New Delhi- The wholesale price index (WPI)-based inflation rose to a nine-month high of 0.73 per cent in December 2023, mainly due to a sharp rise in food prices.

The WPI inflation was in the negative zone from April to October and had turned positive in November at 0.26 per cent. In December 2022, it was 5.02 per cent.

“Positive rate of inflation in December 2023 is primarily due to increase in prices of food articles, machinery & equipment, other manufacturing, other transport equipment and computer, electronics & optical products etc,” the commerce and industry ministry said in a statement on Monday.

The last high level of WPI inflation was recorded in March 2023, when it was 1.41 per cent.

In December 2023, food inflation rose to 9.38 per cent from 8.18 per cent in November.

Within food articles, items that contributed significantly to wholesale inflation were paddy, pulses and vegetables.

Inflation in vegetables and pulses was 26.30 per cent and 19.60 per cent respectively, while in paddy it was 10.54 per cent in December 2023.

Within vegetables, onion inflation was 91.77 per cent and has been consistently in double digits since August 2023. Potato continued to be in deflation at (-)24.08 per cent in December.

In the fuel and power segment, inflation was (-)2.41 per cent, as against (-)4.61 per cent in November 2023. In manufactured products, inflation was (-)0.71 per cent, as against (-)0.64 per cent in the previous month.

Barclays in its report said the wholesale inflation trajectory shows input costs remain under control and the momentum in food and manufactured product prices eased significantly.

“We expect RBI to begin monetary easing from June, with three 25 basis points rate cuts in the current calendar year,” Barclays said.

The Reserve Bank in its bi-monthly monetary policy last month held interest rates steady and flagged risks of rising food inflation in November and December.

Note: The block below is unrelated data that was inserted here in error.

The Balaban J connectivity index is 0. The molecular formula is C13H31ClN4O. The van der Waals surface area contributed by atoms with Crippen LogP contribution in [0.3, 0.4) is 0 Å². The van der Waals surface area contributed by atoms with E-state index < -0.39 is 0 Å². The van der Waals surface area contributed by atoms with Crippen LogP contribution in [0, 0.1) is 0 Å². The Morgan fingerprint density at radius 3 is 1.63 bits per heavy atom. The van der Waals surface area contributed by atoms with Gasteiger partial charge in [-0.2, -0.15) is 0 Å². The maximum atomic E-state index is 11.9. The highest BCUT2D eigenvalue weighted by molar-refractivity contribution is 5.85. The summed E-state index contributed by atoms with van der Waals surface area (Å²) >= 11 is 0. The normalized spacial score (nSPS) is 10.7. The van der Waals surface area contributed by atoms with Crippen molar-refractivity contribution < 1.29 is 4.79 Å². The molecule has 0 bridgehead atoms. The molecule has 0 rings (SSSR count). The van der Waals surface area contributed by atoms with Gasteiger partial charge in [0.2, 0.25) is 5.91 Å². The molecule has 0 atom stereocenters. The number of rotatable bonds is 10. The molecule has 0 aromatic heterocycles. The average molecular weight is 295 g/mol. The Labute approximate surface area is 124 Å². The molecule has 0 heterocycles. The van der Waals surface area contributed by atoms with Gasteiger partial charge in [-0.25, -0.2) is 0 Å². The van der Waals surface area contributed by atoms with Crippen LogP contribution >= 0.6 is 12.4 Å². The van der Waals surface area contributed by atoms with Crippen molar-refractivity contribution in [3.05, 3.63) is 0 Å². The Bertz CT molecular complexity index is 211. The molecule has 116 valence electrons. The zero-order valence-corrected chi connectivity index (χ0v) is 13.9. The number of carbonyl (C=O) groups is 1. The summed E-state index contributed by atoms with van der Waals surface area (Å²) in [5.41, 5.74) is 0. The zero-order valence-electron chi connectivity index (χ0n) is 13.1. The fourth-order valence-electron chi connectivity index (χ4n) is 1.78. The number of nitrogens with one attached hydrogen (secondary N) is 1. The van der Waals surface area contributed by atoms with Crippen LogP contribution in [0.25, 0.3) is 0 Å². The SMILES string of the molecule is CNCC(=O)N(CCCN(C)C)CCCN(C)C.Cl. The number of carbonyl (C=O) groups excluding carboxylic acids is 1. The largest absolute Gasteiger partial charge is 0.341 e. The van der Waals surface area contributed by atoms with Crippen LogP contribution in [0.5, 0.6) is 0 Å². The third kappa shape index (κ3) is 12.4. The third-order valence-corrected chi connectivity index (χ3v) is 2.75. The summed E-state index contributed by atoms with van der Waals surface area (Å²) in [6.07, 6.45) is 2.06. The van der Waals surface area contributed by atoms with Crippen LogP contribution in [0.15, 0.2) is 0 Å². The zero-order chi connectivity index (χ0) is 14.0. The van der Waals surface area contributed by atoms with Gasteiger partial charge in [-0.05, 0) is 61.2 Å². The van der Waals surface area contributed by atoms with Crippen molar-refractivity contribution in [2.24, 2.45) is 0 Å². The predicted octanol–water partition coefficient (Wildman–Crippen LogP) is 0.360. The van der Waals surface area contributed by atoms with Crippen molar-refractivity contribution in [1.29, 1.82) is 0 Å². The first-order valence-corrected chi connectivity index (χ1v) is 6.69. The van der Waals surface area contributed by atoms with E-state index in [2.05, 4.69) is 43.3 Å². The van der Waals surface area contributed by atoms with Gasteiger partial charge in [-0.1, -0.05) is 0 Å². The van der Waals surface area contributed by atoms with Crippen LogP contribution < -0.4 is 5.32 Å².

Rating agency ICRA said the uptick in WPI inflation was led by items pertaining to fuel, food and crude, even as manufactured non-food items remained in deflationary zone for the 10th straight month.

Looking ahead, the early data for January 2024 depicts a sequential fall in domestic prices of most food items, as well as a softening in global commodity prices.

“ICRA projects WPI inflation to rise marginally owing to the base effect, but remain below 1 per cent in January 2024 (+4.8 per cent in January 2023), and print at sub-1.5 per cent levels in February-March 2024, unless there is a sharp increase in global commodity prices,” ICRA said.

India Ratings & Research Principal Economist Sunil Kumar Sinha said wholesale inflation continues to be benign as its largest component, manufactured products, having 64.23 per cent weight, is still in deflation.

Ind-Ra expects wholesale inflation to come in at 1.1 per cent in January 2024.

“However, in view of retail inflation still being higher than RBI’s comfort level, India Ratings and Research expects RBI to maintain a pause of the policy rate in the near term,” Sinha said.

CareEdge Chief Economist Rajani Sinha said despite fading of supportive base, WPI inflation is expected to remain range bound around 1 per cent for the remainder of this fiscal with continued easing in global commodity prices.

“However, uncertainty surrounding Kharif harvest, progress of Rabi sowing, geopolitical tensions in the Middle East, and global growth dynamics remain key monitorables,” he added.

Core inflation was still in a deflationary mode at -0.5 per cent in December 2023, which is the 10th consecutive month of deflation due to the lower input costs (especially of commodities) in the manufacturing sector.

Retail or consumer price based inflation (CPI) print for December rose to a 4-month high of 5.69 per cent, as per data released last week. (PTI) 


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